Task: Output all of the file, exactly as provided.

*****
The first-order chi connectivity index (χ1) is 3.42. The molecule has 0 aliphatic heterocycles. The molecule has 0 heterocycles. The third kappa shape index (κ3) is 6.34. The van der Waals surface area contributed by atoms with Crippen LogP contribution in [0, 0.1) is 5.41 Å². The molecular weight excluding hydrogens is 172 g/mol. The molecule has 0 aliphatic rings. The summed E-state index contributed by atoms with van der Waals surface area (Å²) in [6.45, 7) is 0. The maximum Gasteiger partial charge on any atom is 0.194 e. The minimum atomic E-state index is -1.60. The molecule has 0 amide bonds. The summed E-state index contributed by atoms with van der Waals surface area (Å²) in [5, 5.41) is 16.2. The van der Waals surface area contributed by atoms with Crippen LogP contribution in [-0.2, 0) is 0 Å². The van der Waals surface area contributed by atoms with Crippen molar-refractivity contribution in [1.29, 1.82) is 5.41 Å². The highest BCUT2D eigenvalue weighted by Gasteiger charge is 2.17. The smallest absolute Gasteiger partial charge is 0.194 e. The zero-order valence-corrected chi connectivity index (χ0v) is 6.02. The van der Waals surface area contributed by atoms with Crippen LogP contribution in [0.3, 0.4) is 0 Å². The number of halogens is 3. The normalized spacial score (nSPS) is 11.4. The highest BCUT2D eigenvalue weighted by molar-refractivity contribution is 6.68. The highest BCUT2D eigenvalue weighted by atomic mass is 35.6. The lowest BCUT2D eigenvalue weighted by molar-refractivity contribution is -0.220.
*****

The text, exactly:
The first-order chi connectivity index (χ1) is 3.42. The molecule has 0 aliphatic heterocycles. The molecule has 0 heterocycles. The third kappa shape index (κ3) is 6.34. The van der Waals surface area contributed by atoms with Crippen LogP contribution in [0, 0.1) is 5.41 Å². The molecular weight excluding hydrogens is 172 g/mol. The molecule has 0 aliphatic rings. The summed E-state index contributed by atoms with van der Waals surface area (Å²) in [6.45, 7) is 0. The maximum Gasteiger partial charge on any atom is 0.194 e. The minimum atomic E-state index is -1.60. The molecule has 0 amide bonds. The summed E-state index contributed by atoms with van der Waals surface area (Å²) in [5, 5.41) is 16.2. The van der Waals surface area contributed by atoms with Crippen LogP contribution in [-0.2, 0) is 0 Å². The van der Waals surface area contributed by atoms with Crippen molar-refractivity contribution in [1.29, 1.82) is 5.41 Å². The highest BCUT2D eigenvalue weighted by Gasteiger charge is 2.17. The smallest absolute Gasteiger partial charge is 0.194 e. The zero-order valence-corrected chi connectivity index (χ0v) is 6.02. The van der Waals surface area contributed by atoms with Crippen LogP contribution in [0.3, 0.4) is 0 Å². The number of halogens is 3. The normalized spacial score (nSPS) is 11.4. The highest BCUT2D eigenvalue weighted by molar-refractivity contribution is 6.68. The highest BCUT2D eigenvalue weighted by atomic mass is 35.6. The lowest BCUT2D eigenvalue weighted by molar-refractivity contribution is -0.220.